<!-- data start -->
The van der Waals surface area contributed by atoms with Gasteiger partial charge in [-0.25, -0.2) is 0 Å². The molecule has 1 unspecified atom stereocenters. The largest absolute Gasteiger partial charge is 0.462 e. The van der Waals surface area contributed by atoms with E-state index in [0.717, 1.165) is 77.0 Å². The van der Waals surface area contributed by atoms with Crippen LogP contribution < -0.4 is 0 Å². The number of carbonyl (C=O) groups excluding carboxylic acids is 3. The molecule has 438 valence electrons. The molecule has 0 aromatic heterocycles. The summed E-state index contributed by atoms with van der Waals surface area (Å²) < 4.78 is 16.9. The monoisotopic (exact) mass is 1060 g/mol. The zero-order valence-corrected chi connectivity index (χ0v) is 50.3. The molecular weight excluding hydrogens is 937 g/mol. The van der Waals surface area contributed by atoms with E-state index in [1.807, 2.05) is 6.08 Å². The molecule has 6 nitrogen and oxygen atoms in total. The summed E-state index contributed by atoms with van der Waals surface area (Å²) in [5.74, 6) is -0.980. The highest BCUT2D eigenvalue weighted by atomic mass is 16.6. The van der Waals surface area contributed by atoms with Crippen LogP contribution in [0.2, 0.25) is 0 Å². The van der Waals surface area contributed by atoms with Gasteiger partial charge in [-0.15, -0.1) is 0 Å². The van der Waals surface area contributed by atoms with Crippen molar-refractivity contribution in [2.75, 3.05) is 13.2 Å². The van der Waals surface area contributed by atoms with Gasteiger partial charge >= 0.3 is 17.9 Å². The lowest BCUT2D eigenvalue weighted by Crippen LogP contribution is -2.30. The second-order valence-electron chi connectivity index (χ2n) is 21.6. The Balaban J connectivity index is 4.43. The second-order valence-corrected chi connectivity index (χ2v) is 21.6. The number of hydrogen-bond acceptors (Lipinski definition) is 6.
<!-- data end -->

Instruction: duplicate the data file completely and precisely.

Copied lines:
The van der Waals surface area contributed by atoms with Gasteiger partial charge in [-0.25, -0.2) is 0 Å². The molecule has 1 unspecified atom stereocenters. The largest absolute Gasteiger partial charge is 0.462 e. The van der Waals surface area contributed by atoms with E-state index in [0.717, 1.165) is 77.0 Å². The van der Waals surface area contributed by atoms with Crippen LogP contribution < -0.4 is 0 Å². The number of carbonyl (C=O) groups excluding carboxylic acids is 3. The molecule has 438 valence electrons. The molecule has 0 aromatic heterocycles. The summed E-state index contributed by atoms with van der Waals surface area (Å²) < 4.78 is 16.9. The monoisotopic (exact) mass is 1060 g/mol. The zero-order valence-corrected chi connectivity index (χ0v) is 50.3. The molecular weight excluding hydrogens is 937 g/mol. The van der Waals surface area contributed by atoms with E-state index in [1.807, 2.05) is 6.08 Å². The molecule has 6 nitrogen and oxygen atoms in total. The summed E-state index contributed by atoms with van der Waals surface area (Å²) in [5.74, 6) is -0.980. The highest BCUT2D eigenvalue weighted by atomic mass is 16.6. The van der Waals surface area contributed by atoms with Crippen LogP contribution in [0.2, 0.25) is 0 Å². The van der Waals surface area contributed by atoms with Gasteiger partial charge in [-0.15, -0.1) is 0 Å². The van der Waals surface area contributed by atoms with Crippen molar-refractivity contribution in [2.75, 3.05) is 13.2 Å². The van der Waals surface area contributed by atoms with Gasteiger partial charge >= 0.3 is 17.9 Å². The lowest BCUT2D eigenvalue weighted by Crippen LogP contribution is -2.30. The second-order valence-electron chi connectivity index (χ2n) is 21.6. The Balaban J connectivity index is 4.43. The second-order valence-corrected chi connectivity index (χ2v) is 21.6. The number of hydrogen-bond acceptors (Lipinski definition) is 6.